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Energy Harvesting USA 2014 50% Discount
Energy Harvesting Journal

Piezoelectric roads for California

ZoomPiezoelectric roads for California
California Assemblyman Mike Gatto has proposed a new bill that will implement piezoelectric technology already in use in Italy and Israel to harness energy from road vibrations.
 
According to Gatto, hybrid vehicles capture the energy lost while slowing down a vehicle and use that energy to power the car independently from the engine for significant stretches of time. But he would like to capture the energy lost as all automobiles move along a stretch of pavement and place that power into the electrical grid.
 
The technology works in this way: When a car or truck passes over pavement, the pavement vibrates slightly. By placing relatively inexpensive piezoelectric sensors underneath a road, the vibrations produced by vehicles can be converted into electricity, which can be used to power roadside lights, call boxes, and neighbouring communities. Identical technology has already been placed underneath highways in Israel, and Italy has signed a contract to place the technology under a stretch of the Venice-to-Trieste Autostrada. The technology can be placed under asphalt during regularly scheduled repaving, and does not affect the vehicles travelling on the road, in terms of "road feel", fuel efficiency, or emissions.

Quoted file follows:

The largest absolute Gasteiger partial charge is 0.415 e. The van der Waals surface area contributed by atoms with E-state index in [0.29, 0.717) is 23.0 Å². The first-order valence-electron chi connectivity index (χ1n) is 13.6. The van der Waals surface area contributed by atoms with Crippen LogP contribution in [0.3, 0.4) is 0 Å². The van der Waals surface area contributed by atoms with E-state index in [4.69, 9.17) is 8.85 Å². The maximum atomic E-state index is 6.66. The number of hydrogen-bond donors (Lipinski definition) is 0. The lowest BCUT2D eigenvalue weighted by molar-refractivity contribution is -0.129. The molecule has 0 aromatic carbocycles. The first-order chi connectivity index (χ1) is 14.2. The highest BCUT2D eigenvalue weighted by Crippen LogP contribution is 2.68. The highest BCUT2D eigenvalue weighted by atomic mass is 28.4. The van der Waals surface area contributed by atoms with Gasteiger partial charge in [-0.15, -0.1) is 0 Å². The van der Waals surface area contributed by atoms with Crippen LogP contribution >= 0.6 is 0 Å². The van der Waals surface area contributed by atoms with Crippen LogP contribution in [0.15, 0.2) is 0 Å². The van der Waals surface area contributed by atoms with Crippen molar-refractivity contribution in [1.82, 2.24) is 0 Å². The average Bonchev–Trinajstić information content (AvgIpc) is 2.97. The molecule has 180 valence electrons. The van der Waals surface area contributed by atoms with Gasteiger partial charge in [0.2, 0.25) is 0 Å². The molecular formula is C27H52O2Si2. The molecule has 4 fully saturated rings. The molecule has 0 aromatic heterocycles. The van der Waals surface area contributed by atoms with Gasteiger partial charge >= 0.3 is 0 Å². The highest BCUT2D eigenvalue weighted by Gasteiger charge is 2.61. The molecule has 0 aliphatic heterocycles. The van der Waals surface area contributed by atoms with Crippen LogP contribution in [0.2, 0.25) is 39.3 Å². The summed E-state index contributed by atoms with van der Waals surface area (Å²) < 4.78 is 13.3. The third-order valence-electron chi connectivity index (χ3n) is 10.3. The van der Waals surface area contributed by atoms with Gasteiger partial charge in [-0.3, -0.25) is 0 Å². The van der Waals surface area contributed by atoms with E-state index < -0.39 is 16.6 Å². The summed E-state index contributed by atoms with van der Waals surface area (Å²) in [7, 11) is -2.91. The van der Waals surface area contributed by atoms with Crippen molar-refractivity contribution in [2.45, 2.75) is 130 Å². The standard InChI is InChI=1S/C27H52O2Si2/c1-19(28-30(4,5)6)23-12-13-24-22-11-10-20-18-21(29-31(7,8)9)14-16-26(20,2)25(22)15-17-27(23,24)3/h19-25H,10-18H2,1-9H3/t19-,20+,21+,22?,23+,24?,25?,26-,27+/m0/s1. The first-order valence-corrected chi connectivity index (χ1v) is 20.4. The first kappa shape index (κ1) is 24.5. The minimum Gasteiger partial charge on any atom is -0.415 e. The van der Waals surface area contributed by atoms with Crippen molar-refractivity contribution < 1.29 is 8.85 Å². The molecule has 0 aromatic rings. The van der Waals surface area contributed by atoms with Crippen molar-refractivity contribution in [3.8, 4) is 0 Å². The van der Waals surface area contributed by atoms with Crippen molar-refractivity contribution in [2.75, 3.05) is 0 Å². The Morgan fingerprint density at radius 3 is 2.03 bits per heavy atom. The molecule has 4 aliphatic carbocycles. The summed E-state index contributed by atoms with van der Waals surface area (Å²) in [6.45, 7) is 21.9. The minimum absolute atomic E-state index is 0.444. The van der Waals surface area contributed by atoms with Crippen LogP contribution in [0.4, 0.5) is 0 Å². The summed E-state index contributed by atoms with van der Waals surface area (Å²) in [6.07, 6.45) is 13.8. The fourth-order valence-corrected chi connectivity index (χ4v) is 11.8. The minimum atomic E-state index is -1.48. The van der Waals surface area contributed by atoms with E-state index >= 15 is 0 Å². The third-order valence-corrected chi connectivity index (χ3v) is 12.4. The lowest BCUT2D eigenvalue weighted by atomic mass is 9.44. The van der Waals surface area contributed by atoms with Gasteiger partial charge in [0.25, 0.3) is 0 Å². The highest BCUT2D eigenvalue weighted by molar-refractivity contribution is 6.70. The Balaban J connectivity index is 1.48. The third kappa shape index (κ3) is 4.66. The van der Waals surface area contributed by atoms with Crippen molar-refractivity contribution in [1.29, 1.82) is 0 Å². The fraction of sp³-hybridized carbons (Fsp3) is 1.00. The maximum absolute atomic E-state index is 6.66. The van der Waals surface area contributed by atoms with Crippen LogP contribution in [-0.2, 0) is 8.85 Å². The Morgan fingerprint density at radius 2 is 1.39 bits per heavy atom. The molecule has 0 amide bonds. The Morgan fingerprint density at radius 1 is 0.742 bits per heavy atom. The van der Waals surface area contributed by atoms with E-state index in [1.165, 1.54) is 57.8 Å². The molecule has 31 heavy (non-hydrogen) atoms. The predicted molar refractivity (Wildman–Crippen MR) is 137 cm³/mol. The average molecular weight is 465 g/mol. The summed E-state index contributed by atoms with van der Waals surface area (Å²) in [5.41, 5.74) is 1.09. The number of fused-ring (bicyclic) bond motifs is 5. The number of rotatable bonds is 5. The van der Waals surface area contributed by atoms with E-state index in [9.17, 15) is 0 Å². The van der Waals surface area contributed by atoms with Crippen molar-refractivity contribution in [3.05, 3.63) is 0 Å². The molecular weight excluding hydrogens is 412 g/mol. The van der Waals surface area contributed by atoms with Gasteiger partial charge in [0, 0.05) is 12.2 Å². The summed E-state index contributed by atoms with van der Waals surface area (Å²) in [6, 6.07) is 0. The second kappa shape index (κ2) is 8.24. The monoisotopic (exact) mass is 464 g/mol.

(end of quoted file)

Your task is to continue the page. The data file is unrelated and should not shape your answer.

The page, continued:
According to one report, "When the technology was put to the test in 2009, the Israeli government was able to generate 2,000 watt-hours of electricity simply by implementing the system on a 10-meter stretch of highway."
 
"A major source of renewable energy is right beneath our feet -- or, more accurately, our tires. California is the car capitol of the world. It only makes sense to convert to electricity the energy lost as cars travel over our roads." said Assemblyman Gatto.
 
Gatto's bill would require Caltrans to use existing funds to run two pilot projects with the new piezoelectric technology, one in Northern California and one in Southern California. "Caltrans could sell the power to local businesses and use the proceeds for other piezoelectric retrofitting, or simply for much-needed repairs to regular roads," said Gatto. "These projects would quite literally pay for themselves, and will be a significant source of 'green sector,' private-sector jobs. "
 
Source: Assemblyman Mike Gatto
Top image source: Alpsroads